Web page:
Each November, families give thanks for what enriches their personal lives. For those of us in utility regulation, there also are many thanks to give. Here are ten examples.
Ownership diversity: We have utilities owned by investors, by consumers, and by federal, state, county, city, and town governments. In their scatterplot of failures and successes, no data point is static. This gives the lie to worn-out rhetoric about “public vs. private,” and induces humility in those who are certain of solutions (like some of Montgomery County, Maryland’s outage sufferers, who wanted public ownership of the investor-owned Potomac Electric Power Company; and Newsday, the paper of record for Hurricane Sandy-tortured Long Island, which sought investor ownership of the government-owned Long Island Power Authority). Let the comparisons continue.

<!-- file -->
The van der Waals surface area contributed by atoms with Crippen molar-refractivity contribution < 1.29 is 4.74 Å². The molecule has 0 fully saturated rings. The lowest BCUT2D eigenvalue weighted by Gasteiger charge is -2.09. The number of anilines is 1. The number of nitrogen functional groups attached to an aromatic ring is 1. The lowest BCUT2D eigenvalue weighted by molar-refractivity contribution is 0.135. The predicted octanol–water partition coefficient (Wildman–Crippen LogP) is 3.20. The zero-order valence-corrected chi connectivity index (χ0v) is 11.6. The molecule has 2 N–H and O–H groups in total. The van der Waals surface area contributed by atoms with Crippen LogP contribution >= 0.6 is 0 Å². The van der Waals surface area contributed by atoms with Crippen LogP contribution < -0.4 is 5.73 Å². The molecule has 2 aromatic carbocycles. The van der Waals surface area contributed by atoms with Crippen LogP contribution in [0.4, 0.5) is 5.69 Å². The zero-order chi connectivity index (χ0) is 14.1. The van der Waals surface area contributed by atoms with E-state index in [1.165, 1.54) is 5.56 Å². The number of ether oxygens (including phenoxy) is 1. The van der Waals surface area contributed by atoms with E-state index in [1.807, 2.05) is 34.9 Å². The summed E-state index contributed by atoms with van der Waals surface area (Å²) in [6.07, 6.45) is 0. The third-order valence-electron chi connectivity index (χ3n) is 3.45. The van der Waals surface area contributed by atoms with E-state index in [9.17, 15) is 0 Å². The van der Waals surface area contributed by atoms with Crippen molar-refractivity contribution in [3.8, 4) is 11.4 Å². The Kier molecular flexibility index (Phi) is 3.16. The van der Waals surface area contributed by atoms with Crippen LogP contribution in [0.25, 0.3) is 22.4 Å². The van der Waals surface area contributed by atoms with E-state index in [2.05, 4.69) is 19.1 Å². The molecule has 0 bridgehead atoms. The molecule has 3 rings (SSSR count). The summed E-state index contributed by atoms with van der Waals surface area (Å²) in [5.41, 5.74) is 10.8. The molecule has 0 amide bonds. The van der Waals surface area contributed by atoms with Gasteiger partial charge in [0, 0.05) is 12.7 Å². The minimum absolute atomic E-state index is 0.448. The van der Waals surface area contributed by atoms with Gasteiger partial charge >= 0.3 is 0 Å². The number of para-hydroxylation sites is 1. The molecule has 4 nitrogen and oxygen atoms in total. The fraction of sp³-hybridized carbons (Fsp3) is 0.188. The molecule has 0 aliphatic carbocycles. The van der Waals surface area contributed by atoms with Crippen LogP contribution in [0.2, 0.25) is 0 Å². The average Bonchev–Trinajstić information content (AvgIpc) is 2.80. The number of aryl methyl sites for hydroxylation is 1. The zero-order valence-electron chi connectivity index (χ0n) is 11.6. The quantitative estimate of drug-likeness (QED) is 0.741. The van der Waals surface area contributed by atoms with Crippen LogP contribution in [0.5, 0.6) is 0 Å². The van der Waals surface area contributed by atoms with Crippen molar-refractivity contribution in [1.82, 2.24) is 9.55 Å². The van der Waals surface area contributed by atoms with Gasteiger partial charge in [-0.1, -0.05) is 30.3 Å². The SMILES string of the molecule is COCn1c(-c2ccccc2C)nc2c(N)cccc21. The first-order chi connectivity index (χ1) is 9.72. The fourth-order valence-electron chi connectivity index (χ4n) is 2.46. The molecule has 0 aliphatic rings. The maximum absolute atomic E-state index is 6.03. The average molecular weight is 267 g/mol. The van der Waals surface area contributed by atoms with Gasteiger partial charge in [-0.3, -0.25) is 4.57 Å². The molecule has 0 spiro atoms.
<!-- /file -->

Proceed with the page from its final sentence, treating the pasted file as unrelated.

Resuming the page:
Professional consumer advocacy: Egregiously absent from most nations’ regulatory systems, our brand of tax-funded and rate-funded consumer advocacy ensures alternative views presented by professional practitioners. Exemplified by such icons as former Pennsylvania Consumer Advocate Sonny Popowsky, former New Hampshire Commissioner Nancy Brockway, the low-income advocate Roger Colton, and the binomened West Virginian Billy Jack Gregg, our system persists; even while under-funded, tolerated but only minimally supported by tax-frightened politicians.